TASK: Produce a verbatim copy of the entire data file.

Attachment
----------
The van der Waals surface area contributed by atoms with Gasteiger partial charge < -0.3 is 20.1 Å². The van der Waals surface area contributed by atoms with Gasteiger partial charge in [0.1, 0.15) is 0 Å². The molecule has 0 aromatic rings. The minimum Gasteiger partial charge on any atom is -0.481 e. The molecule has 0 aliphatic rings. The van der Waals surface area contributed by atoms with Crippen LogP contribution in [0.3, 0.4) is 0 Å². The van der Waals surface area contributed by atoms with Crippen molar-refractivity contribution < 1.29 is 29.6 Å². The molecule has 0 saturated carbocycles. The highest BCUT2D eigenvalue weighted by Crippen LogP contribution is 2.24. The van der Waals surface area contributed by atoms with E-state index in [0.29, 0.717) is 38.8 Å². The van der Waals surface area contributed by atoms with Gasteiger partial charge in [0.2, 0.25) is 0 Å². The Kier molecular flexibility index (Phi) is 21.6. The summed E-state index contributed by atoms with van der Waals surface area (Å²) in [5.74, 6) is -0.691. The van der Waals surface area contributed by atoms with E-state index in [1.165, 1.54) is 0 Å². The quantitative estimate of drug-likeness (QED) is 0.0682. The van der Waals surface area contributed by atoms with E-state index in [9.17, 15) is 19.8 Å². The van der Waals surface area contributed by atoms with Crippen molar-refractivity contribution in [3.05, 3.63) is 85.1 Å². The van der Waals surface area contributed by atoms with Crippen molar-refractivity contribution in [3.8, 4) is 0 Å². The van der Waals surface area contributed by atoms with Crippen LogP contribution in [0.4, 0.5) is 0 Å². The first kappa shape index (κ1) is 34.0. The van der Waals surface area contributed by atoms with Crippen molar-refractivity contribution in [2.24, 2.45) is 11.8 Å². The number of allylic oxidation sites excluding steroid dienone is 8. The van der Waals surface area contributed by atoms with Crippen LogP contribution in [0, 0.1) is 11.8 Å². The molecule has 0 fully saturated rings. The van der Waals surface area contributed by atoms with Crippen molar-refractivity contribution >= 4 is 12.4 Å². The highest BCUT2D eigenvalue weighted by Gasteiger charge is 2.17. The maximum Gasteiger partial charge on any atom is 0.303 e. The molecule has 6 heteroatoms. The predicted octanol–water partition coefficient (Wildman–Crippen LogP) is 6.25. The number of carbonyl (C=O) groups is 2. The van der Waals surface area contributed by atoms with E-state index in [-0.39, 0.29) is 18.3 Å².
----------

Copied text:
The van der Waals surface area contributed by atoms with Gasteiger partial charge < -0.3 is 20.1 Å². The van der Waals surface area contributed by atoms with Gasteiger partial charge in [0.1, 0.15) is 0 Å². The molecule has 0 aromatic rings. The minimum Gasteiger partial charge on any atom is -0.481 e. The molecule has 0 aliphatic rings. The van der Waals surface area contributed by atoms with Crippen LogP contribution in [0.3, 0.4) is 0 Å². The van der Waals surface area contributed by atoms with Crippen molar-refractivity contribution < 1.29 is 29.6 Å². The molecule has 0 saturated carbocycles. The highest BCUT2D eigenvalue weighted by Crippen LogP contribution is 2.24. The van der Waals surface area contributed by atoms with E-state index in [0.29, 0.717) is 38.8 Å². The van der Waals surface area contributed by atoms with Gasteiger partial charge in [0.2, 0.25) is 0 Å². The Kier molecular flexibility index (Phi) is 21.6. The summed E-state index contributed by atoms with van der Waals surface area (Å²) in [5.74, 6) is -0.691. The van der Waals surface area contributed by atoms with E-state index in [1.165, 1.54) is 0 Å². The quantitative estimate of drug-likeness (QED) is 0.0682. The van der Waals surface area contributed by atoms with E-state index in [9.17, 15) is 19.8 Å². The van der Waals surface area contributed by atoms with Crippen molar-refractivity contribution in [3.05, 3.63) is 85.1 Å². The van der Waals surface area contributed by atoms with Crippen molar-refractivity contribution in [3.8, 4) is 0 Å². The van der Waals surface area contributed by atoms with Crippen LogP contribution in [0.4, 0.5) is 0 Å². The first kappa shape index (κ1) is 34.0. The van der Waals surface area contributed by atoms with Crippen molar-refractivity contribution in [2.24, 2.45) is 11.8 Å². The number of allylic oxidation sites excluding steroid dienone is 8. The van der Waals surface area contributed by atoms with Crippen LogP contribution in [0, 0.1) is 11.8 Å². The molecule has 0 fully saturated rings. The van der Waals surface area contributed by atoms with Crippen molar-refractivity contribution >= 4 is 12.4 Å². The highest BCUT2D eigenvalue weighted by Gasteiger charge is 2.17. The maximum Gasteiger partial charge on any atom is 0.303 e. The molecule has 6 heteroatoms. The predicted octanol–water partition coefficient (Wildman–Crippen LogP) is 6.25. The number of carbonyl (C=O) groups is 2. The van der Waals surface area contributed by atoms with E-state index in [-0.39, 0.29) is 18.3 Å².